LB Jordan Zumwalt, UCLA: Pittsburgh Steelers, No. 192
Note: On the surface it's a perfect fit. Zumwalt's blue-collar reputation should mesh well in Pittsburgh.

RB Marion Grice, Arizona State: San Diego Chargers, No. 201
Note: Good chance to make the roster as a third-down back.

RB Tyler Gaffney, Stanford: Carolina Panthers, No. 204
Note: Was a 24th-round pick of the Pittsburgh Pirates in 2012, but put baseball dreams on hold to pursue football.

LB Marquis Flowers, Arizona: Cincinnati Bengals, No. 212
Note: Flowers will join a linebacker group that includes former college rival Vontaze Burfict, formerly of Arizona State.

Round 7

DE Ben Gardner, Stanford: Dallas Cowboys, No. 231
Note: Snubbed from the Senior Bowl, Gardner received all-Pac-12 honors three times and was a first-team selection as a senior.

LB Trevor Reilly, Utah: New York Jets, No. 233
Note: Supported wife and two kids during senior season by buying various items, often electronics, online and selling them for more elsewhere.

CB Terrance Mitchell, Oregon: Dallas Cowboys, No. 254.
Note: Left with a season of eligibility remaining. Third-to-last pick of the draft.

Pac-12 draft recap: Day 2

May, 10, 2014
May 10
12:40
AM ET
Here's a look at how the Pac-12 fared on Day 2 of the NFL draft.

Six players were selected in the second round and five in the third, giving the conference two-day total of 14. That trails the SEC (23) and Big Ten (16) but is tied with the ACC.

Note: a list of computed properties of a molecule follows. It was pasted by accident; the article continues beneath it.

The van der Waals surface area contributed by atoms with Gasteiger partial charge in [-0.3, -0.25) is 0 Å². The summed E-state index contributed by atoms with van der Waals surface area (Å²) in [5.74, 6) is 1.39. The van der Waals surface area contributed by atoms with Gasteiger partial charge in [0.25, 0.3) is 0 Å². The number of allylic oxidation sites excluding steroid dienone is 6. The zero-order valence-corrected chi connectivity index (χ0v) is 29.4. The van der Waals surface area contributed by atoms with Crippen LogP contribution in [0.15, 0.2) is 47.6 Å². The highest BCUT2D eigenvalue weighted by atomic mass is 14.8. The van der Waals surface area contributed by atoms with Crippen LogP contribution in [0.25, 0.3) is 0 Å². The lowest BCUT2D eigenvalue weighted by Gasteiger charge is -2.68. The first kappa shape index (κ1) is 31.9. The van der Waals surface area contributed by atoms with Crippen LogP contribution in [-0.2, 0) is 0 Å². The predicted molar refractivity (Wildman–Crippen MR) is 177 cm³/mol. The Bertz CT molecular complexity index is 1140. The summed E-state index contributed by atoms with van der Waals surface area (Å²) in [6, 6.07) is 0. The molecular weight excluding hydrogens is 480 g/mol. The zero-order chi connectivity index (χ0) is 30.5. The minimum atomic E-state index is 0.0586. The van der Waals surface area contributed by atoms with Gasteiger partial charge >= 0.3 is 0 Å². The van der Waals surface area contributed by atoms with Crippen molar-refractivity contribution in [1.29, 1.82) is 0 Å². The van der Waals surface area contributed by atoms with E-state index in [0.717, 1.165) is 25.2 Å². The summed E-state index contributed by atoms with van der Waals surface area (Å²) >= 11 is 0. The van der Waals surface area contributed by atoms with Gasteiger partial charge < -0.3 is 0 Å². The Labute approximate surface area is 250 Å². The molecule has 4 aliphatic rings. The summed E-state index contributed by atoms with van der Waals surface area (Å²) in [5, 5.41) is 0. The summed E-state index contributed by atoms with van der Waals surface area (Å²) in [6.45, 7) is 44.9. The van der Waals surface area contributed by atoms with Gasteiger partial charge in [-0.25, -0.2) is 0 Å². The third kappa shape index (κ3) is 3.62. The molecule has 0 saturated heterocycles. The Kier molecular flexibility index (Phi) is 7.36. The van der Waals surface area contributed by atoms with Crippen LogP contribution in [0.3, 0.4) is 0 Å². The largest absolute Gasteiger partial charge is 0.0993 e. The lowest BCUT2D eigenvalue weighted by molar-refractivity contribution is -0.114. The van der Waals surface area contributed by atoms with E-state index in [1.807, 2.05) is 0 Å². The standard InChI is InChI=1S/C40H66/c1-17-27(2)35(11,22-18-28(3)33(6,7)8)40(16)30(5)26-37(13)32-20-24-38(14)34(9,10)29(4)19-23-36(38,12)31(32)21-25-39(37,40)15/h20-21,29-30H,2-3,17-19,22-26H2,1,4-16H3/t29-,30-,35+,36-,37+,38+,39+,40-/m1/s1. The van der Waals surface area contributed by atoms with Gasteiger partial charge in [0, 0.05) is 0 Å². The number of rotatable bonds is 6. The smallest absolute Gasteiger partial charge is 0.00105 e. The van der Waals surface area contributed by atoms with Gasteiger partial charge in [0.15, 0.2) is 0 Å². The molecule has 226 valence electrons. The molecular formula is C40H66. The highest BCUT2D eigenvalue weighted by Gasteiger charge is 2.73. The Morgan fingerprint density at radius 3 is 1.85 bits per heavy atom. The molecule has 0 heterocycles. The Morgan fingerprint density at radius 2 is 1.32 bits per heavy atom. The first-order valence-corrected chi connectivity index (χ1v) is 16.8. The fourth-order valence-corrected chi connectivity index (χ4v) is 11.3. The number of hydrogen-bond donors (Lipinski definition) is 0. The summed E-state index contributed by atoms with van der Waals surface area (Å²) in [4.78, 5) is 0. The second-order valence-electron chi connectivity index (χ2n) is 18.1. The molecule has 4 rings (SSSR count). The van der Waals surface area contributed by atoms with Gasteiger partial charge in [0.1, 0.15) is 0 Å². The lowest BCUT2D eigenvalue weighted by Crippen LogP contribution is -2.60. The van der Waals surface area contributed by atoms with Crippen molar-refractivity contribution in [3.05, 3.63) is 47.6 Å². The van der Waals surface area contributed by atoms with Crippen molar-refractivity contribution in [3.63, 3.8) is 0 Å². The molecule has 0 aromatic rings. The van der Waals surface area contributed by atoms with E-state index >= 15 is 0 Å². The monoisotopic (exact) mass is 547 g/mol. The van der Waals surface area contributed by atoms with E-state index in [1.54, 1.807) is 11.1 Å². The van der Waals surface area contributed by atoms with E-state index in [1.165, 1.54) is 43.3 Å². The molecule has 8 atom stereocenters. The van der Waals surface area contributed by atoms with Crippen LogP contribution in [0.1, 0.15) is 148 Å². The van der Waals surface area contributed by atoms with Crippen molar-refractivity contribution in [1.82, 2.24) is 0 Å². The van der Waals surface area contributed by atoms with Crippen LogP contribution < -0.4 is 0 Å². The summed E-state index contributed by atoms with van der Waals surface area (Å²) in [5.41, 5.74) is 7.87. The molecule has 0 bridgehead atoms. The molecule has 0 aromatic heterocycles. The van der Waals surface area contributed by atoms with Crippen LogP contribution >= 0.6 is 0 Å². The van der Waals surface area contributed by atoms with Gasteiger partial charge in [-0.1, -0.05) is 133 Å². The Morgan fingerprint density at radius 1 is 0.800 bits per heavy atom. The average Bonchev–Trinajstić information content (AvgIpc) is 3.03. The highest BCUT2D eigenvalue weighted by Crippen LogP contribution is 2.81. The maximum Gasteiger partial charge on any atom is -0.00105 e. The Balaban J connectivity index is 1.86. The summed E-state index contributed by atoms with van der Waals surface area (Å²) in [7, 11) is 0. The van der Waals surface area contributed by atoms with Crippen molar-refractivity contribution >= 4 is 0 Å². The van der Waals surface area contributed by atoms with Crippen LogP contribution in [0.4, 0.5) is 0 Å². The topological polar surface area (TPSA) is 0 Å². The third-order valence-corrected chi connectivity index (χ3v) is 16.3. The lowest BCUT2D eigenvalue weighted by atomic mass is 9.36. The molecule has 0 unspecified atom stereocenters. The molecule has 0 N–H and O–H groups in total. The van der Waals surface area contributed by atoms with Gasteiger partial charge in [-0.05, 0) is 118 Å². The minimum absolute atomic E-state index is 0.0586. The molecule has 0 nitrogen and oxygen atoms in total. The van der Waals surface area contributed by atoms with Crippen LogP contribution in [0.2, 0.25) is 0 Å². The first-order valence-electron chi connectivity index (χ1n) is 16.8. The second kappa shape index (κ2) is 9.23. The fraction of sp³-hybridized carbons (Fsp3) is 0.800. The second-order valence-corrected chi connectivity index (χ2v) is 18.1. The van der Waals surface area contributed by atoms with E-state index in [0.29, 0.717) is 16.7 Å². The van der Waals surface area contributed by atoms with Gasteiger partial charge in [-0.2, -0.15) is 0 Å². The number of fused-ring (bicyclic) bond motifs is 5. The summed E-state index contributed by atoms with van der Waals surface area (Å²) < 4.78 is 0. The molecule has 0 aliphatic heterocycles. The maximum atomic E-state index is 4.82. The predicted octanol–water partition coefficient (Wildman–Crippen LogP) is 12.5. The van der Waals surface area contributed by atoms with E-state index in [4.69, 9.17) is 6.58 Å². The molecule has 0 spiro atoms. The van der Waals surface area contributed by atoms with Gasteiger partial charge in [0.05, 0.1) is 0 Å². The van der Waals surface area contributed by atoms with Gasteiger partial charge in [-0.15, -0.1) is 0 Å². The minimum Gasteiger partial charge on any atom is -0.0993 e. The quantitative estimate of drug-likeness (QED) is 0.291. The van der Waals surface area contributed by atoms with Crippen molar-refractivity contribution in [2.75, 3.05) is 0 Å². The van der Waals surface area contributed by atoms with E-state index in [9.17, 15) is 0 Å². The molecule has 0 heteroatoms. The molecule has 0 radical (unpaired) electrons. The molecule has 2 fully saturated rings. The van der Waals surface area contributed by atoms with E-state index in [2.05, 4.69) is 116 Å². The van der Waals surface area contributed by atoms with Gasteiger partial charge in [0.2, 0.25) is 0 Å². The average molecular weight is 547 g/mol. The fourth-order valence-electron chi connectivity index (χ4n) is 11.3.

Round 2

OG Xavier Su’a-Filo, UCLA: Texans, No. 1 (33 overall)
Note: The first pick of the day was also the first offensive guard selected.

TE Austin Seferian-Jenkins, Washington: Buccaneers, No. 6 (38)
Note: John Mackey Award winner will play for former Cal coach Jeff Tedford, Tampa Bay's new offensive coordinator.

WR Marqise Lee, USC: Jaguars, No. 7 (39)
Note: Lee was one of two receivers the Jaguars selected in the second round to pair with the No. 3 overall pick, QB Blake Bortles.

WR Paul Richardson, Colorado: Seahawks, No. 13 (45)
Note: Will give the Super Bowl champions another speedy weapon alongside Percy Harvin.

LB Trent Murphy, Stanford: Redskins, No. 15 (47)
Note: Murphy, the nation's sack leader, will get to remain at outside linebacker in Washington's 3-4 defense.

RB Bishop Sankey, Washington: Titans, No. 22 (54) Tennessee
Note: The first running back selected, Sankey will join former Washington quarterback Jake Locker in Tennessee.

Round 3

C Marcus Martin, USC: No. 6 (70) 49ers
Note: Martin will compete with Daniel Kilgore for the starting job in San Francisco.

DE Scott Crichton, Oregon State: No. 8 (72) Vikings
Note: Hopes to help his parents retire with money from his NFL career.

DT Will Sutton, Arizona State: No. 18 (82) Bears
Note: Two-time Pac-12 Defensive Player of the Year was projected by many to go much later.

WR Josh Huff, Oregon: No. 22 (86) Eagles
Note: One of two receivers who will join former Oregon coach Chip Kelly's team in Philly.

TE Richard Rodgers, Cal: No. 34 (98), Pakers
Note: Will catch passes from another Golden Bear, Aaron Rodgers (no relation).